Shades of Green

Although these homes are both green, had the same architect and reside only a few blocks from each other, they couldn’t be more different. The home above features a cistern and xeriscaped yard while the home below features floor-to-ceiling windows and a lush lawn. Yet both are perfect depictions of the people who call these structures home.

This Texas regional modern home is reminiscent of a great old farmhouse. Exposed beams and an old dining room table add to the aurora. Below: Lulu plays on the floor made of pine blocks.

Two similar houses sit on two very different yards in Preston Hollow. Both were built green. Both are considered Texas regional modern. Both slow down water runoff, use durable flooring, and have Rumford fireplaces.But the similarities stop there. Although both homes were designed by architect Stephen Chambers, they are as different as night and day.

But they both are perfect matches with their homeowners.

“I think they have a completely different feel,” Chambers said. “I think they’re both really… appropriate for the client.”

For Susan Hawkins and her husband Ralph, CEO of the HKS architecture firm, it was important to build a home that provided a better future. But they also wanted a home that would meet all their needs.

Although a basic idea of green building is to reuse, the Hawkins said the lot’s previous home just could not be saved. But one of the reasons they bought the land was for the large, mature trees. The Hawkins wanted to save as many as possible, so they built their home in the same footsteps as the previous structure. And although xeriscaping is expected of green homes, the Hawkins’ front and backyards are full of lush grass and plants. But the yard is designed to keep water from running off quickly.

A collaboration between Chambers Architects and HKS, Inc.; schematic design by Ralph Hawkins, FAIA, HKS, Inc.

A collaboration between Chambers Architects and HKS, Inc.; schematic design by Ralph Hawkins, FAIA, HKS, Inc.

“Part of the idea with sustainable design is [to] not do things that overtax the infrastructure of the city,” Chambers said. “If we can let the water run off the site, but not let it run off as fast as it would if it were paved, then we’re saving the city of Dallas from having to improve their infrastructure.” And then there’s the fireplace. “Let me tell you, that’s not completely sustainable,” said Ralph Hawkins, who has his LEED certification.
The floors in the house are made of bamboo, boiled for a deeper color. The wall separating the formal area from the living areas is made of stones found in the panhandle of Texas. And the house is all about the natural lighting.

kitchenThe couple thought perhaps the house could be LEED certified. The commission agent said they’d have to change a few things first — including sealing up the fireplace. The couple decided they didn’t need certification. They liked their house as it was: with a good mix of green elements and a few non-green items. Their electric bill is less than $50 a month for the 6,800-square-foot house, and the home is their oasis.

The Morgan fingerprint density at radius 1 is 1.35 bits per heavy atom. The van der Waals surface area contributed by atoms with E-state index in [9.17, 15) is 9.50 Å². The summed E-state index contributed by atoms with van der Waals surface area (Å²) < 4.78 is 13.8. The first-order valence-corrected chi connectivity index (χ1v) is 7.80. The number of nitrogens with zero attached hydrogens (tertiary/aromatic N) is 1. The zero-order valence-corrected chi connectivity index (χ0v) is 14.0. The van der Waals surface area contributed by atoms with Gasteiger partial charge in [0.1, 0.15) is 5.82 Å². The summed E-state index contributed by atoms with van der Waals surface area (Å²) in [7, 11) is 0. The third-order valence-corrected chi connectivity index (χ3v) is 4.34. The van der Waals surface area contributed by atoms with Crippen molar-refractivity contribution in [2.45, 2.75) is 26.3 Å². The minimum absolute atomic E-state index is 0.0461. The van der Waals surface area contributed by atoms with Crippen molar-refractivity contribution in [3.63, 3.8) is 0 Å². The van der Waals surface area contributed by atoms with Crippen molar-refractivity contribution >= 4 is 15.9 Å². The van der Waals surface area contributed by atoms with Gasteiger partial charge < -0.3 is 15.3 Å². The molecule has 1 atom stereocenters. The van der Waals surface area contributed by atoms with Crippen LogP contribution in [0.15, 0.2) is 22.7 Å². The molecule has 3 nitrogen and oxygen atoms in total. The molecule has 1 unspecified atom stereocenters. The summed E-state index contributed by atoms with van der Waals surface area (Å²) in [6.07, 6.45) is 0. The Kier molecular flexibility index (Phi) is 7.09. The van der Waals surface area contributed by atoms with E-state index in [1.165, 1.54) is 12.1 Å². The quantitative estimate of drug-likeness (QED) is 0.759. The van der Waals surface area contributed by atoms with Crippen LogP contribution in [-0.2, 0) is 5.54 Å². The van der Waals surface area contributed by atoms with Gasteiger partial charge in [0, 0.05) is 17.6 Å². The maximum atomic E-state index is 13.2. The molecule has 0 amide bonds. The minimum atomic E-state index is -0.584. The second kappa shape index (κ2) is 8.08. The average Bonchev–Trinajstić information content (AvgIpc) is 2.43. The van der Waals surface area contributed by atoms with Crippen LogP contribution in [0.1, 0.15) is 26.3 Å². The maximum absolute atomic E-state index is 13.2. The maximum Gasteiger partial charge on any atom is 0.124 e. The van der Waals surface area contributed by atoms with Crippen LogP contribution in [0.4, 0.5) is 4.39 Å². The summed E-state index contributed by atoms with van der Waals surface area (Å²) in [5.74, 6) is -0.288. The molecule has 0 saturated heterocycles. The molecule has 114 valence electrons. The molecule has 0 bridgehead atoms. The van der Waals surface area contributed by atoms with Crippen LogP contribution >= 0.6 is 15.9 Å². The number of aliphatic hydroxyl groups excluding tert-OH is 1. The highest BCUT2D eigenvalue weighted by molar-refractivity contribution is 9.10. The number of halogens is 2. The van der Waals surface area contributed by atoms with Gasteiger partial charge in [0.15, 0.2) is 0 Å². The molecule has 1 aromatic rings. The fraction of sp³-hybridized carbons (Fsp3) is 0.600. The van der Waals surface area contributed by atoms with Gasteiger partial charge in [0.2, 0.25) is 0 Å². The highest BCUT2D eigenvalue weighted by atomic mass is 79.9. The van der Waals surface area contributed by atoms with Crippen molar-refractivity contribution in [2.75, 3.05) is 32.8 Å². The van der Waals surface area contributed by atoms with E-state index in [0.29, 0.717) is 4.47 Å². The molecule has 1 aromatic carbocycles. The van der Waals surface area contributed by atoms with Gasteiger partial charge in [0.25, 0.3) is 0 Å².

Chambers said the Hawkinses chose their own shade of green, which is how most of his clients build.

“That is something about the green or sustainable design — not everybody sees it the same way,” Chambers said. “Certain people have certain priorities. It’s not an ‘everything or nothing’ idea…. Even if you do a house that can be certified with one program or another, the fact that you use most or any of the ideas is really going to help us.”

(If you want to find out more about his house, visit the case study.)

Across Inwood Road, a 1,650-gallon galvanized steel cistern and a pond greet guests as they enter a more traditional Texas regional modern home.

“At Ralph’s house, we took the topography and slowed the runoff of the water and made more water be absorbed,” said Chambers, who was also an architect for the second home. “We did the same thing [here], but in this case, it fills the tank instead of running off the topography.”

“It’s just the basic way of doing good design, just a thoughtful type of design,” he said.

Even though this good design has the same basic principles, its application can obviously have completely different results, as showcased by these two houses that share the same architect.

For the interior of the house, the homeowners decided to use pine blocks. Pine, a fast growing, renewable resource, creates a gorgeous design on the floor. Although the open-cell foam insulation, high-efficiency appliances, and low-flow plumbing all speak to the homeowners’ interest in maintaining a sustainable design, one of the most important features is the front lawn. Complete with a rain chain, the xeriscaped yard has been deemed a National Wildlife Federation habitat. Frogs, ducks, and rare dragonflies call this structure their home. And there’s no need for a lawn mower: The Zoysia grass gets no higher than a few inches. This house is vastly different from its neighbor.

See the portfolio of this house.

“It’s so much fun working on two totally different houses and getting two totally different looks,” Chambers said.

Sustainable design has become vogue the last few years, and both sets of homeowners said it’s something they plan on passing on. For Chambers, building green is nothing new; it’s just good design.